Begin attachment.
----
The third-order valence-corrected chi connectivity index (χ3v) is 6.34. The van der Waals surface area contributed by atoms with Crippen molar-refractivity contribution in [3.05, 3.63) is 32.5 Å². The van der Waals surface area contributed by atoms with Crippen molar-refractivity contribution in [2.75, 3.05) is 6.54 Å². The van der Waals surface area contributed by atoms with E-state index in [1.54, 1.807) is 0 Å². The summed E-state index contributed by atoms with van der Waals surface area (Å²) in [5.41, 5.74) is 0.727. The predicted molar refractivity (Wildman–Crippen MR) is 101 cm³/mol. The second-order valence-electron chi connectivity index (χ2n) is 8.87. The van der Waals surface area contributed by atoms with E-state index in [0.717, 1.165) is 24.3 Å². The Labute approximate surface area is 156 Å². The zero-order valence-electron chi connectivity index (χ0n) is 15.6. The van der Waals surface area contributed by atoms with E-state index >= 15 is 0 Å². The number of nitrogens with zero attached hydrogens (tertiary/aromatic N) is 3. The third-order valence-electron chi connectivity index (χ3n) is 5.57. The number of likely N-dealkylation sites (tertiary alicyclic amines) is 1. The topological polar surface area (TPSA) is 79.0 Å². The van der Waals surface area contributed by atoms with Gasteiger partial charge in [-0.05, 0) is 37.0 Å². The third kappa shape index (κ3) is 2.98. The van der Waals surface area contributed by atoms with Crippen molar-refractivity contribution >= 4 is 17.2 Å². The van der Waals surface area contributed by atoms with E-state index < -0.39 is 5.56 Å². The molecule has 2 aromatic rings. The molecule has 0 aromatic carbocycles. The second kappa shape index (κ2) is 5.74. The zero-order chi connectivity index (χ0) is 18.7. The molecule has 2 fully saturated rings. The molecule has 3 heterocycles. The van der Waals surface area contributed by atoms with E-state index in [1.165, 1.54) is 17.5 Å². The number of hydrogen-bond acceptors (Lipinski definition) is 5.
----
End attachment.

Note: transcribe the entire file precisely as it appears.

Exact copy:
The third-order valence-corrected chi connectivity index (χ3v) is 6.34. The van der Waals surface area contributed by atoms with Crippen molar-refractivity contribution in [3.05, 3.63) is 32.5 Å². The van der Waals surface area contributed by atoms with Crippen molar-refractivity contribution in [2.75, 3.05) is 6.54 Å². The van der Waals surface area contributed by atoms with E-state index in [1.54, 1.807) is 0 Å². The summed E-state index contributed by atoms with van der Waals surface area (Å²) in [5.41, 5.74) is 0.727. The predicted molar refractivity (Wildman–Crippen MR) is 101 cm³/mol. The second-order valence-electron chi connectivity index (χ2n) is 8.87. The van der Waals surface area contributed by atoms with E-state index in [0.717, 1.165) is 24.3 Å². The Labute approximate surface area is 156 Å². The zero-order valence-electron chi connectivity index (χ0n) is 15.6. The van der Waals surface area contributed by atoms with E-state index >= 15 is 0 Å². The number of nitrogens with zero attached hydrogens (tertiary/aromatic N) is 3. The third-order valence-electron chi connectivity index (χ3n) is 5.57. The number of likely N-dealkylation sites (tertiary alicyclic amines) is 1. The topological polar surface area (TPSA) is 79.0 Å². The van der Waals surface area contributed by atoms with Gasteiger partial charge in [-0.05, 0) is 37.0 Å². The third kappa shape index (κ3) is 2.98. The van der Waals surface area contributed by atoms with Crippen molar-refractivity contribution >= 4 is 17.2 Å². The van der Waals surface area contributed by atoms with E-state index < -0.39 is 5.56 Å². The molecule has 2 aromatic rings. The molecule has 0 aromatic carbocycles. The second kappa shape index (κ2) is 5.74. The zero-order chi connectivity index (χ0) is 18.7. The molecule has 2 fully saturated rings. The molecule has 3 heterocycles. The van der Waals surface area contributed by atoms with E-state index in [1.165, 1.54) is 17.5 Å². The number of hydrogen-bond acceptors (Lipinski definition) is 5.